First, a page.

Biography (part 2)

On New Years Day 2007 Louis found himself walking along the Coastal Path through the forest from Ventnor to Shanklin on the Isle of Wight. He had played at a New Years Event at The Hambrough Hotel the night before. A three-piece suit was hardly ideal garb for the mud he encountered so he was cheered by the sight of three revellers, still dressed to the nines slithering down the slope towards him. "The morning after the night before?" he asked. 'Something like that" they responded and the heavens opened. Half an hour later, ruminating alone over a pot of tea watching a grey, storm tossed sea-front he reflected that there were worse ways of starting a New Year.
And many things happened. In March the British Association of Journalists voted Radio Four's 'Down the Line' as 'Best Radio Comedy' . Ironic given that certain sections of the press had been duped into thinking it was actually a serious phone in.
Louis also commenced studying music at the Open University which was nothing short of life transforming. The highlight of these studies was a week's Summer School in Durham. This he described as wall to wall fun: "The thrill of a day beginning with a recital and discussion of Listz's B Minor Sonata in a beautiful Georgian room and ending with a rendition of 'Danny Boy' on Theramin in the university bar takes some beating." The final exam for this module was on October 16th after which he went to Paris for a day and drank some wine (the first alcohol he'd had for a year and a half) with a fantastic steak on the Ile St Louis. Of course unprepared for the stimulation of this he returned on Eurostar gloriously happy (or drunk, if you prefer). Needing 85% to get a Distinction he got 83.4%. Very good but he was heard to mutter 'the swines' under his breath.

At the same time Louis continued to record with Mike Pelanconi. One track - 'Midnight in Havana' - had the benefit of some Cuban percussion and Cuba started to figure in Louis' mind as a place he had to visit. Events conspired to transform what had started as a wistful idea into unavoidable reality in startlingly short order. Jody Yebge (his 'oldest and best' friend) of the Brighton Festival put him in touch with Sara McGuiness>, a Brixton-based musician and authority on Cuban Music who, in turn, put him in touch with Carlos Puisseaux with a view to his staying at his Casa in Havana. Carlos, the Guiro player on the 'Introducing Ruben Gonzalez' album and founding member of the top 1920's 'son' band, 'Sierra Maestra' agreed and Louis flew to Havana at the end of October 2008 to experience something that entirely changed his life.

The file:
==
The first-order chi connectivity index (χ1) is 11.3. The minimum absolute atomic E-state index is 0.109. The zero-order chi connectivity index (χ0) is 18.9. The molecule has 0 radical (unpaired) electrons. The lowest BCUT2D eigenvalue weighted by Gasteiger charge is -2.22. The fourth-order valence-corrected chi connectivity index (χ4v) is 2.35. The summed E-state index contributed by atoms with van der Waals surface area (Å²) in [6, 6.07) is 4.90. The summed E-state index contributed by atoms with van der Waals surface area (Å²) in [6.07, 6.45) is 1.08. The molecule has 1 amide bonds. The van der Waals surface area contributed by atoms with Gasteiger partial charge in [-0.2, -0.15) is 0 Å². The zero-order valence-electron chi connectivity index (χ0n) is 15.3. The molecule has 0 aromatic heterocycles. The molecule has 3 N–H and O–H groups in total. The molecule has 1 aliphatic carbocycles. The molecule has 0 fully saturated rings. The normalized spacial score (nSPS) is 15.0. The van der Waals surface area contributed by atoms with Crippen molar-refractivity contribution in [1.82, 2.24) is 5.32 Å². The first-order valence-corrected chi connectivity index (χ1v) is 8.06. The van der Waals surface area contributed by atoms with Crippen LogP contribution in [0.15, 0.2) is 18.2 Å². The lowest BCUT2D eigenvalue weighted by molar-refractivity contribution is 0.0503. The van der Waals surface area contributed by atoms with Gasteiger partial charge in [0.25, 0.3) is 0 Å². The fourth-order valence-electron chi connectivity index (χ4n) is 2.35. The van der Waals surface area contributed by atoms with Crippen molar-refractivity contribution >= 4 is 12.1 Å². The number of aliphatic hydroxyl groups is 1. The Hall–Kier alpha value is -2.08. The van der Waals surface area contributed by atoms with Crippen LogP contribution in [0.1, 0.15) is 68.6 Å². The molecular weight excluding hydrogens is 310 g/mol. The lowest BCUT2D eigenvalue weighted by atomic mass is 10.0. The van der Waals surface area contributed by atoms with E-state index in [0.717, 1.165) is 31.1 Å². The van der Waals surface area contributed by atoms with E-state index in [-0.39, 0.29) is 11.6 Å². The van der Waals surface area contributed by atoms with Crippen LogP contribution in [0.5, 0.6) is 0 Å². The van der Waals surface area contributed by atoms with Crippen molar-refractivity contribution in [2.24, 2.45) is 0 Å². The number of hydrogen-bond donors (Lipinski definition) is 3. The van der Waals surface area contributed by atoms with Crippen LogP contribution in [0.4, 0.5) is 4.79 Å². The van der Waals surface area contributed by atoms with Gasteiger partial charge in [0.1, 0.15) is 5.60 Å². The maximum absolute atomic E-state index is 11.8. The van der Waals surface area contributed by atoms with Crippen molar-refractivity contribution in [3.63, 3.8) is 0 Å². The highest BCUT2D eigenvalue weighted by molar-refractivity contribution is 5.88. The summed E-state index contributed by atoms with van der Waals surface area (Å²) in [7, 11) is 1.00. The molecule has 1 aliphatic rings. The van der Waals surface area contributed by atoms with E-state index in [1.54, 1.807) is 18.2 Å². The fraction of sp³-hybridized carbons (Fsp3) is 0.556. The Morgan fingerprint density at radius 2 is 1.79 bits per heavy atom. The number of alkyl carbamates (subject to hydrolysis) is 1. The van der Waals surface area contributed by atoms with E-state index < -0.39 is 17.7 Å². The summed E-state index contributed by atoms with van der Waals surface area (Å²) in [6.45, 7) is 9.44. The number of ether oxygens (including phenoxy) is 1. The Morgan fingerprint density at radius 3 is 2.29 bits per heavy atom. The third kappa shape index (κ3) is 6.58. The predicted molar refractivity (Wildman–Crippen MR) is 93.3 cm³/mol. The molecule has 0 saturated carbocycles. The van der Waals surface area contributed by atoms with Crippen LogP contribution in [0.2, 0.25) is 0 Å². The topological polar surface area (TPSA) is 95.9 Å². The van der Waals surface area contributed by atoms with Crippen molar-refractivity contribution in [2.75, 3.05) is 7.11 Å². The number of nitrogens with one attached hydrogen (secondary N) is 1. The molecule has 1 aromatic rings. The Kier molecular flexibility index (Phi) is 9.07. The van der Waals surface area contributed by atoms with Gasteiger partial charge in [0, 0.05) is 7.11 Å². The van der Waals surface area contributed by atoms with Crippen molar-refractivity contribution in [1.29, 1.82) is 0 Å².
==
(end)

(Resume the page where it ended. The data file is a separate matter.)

His first night was spent celebrating Carlos's mothers 82nd birthday. His Casa was still occupied so he had arranged that Louis stay at a friends Casa for a couple of nights. The following morning Louis was visited by a youth called Milton who said that Carlos had had to go to hospital and that, as his nephew, he'd been asked to show Louis around Havana - specifically the Egram Recording Studios. Carlos wanted him to assure Louis that there was nothing to worry about; just something routine Carlos had to deal with and he sent his apologies. This was too good to miss so Louis was escorted there followed by a look at the Restaurant that had featured in the film 'Frais Y Chocolat' . At around lunchtime they repaired to a bar where they had a mojito and chatted. Milton was a student studying Psychology. At one point the waiter entered and apologised profusely to Louis who asked Milton why he was apologising. "He is sorry that you are paying double. Do you not have local Cuban money?" Louis shook his head, "Only Convertibles". Milton then said that Carlos had said that he had to help him convert some if he needed to. They set off in a taxi and eventually reached a bank. Milton changed the money and insisted Louis count it. The exchange rate was three to one. They were now in the southern suburbs of Havana and Milton said that they would now go to a Salsa Festival. This was the life! Louis marveled at the tropical plants and trees and multi coloured facades of the one and two storey stucco houses they passed and eventually they reached a square where Milton excused himself to go to the toilet and Louis settled onto a bench under the shade of a huge tree to keep out of the midday sun and drank in the atmosphere. Time passed... half an hour ... three quarters of an hour. Louis looked around anxiously feeling increasingly conspicuous. This wasn't a tourist spot and people were taking an increasing interest in this foreigner sitting on a bench who looked less care-free by the minute. It felt a momentous decision but Louis stood up. Milton was not going to return. But how on earth did he know Carlos, know his name, know they were musicians? Even know Carlos's religion! He tried to buy an orange juice from a stall but his new Cuban money was refused. He was in a suburb of Havana with no money, little idea of how to get back to the centre of town, no Spanish to speak of and the sun beating down relentlessly between occasional Tropical downpours. On top of that his sandals chose that moment to break. He looked at the sky: 'That's at least a 2:1, if not a First in Psychology, Milton'.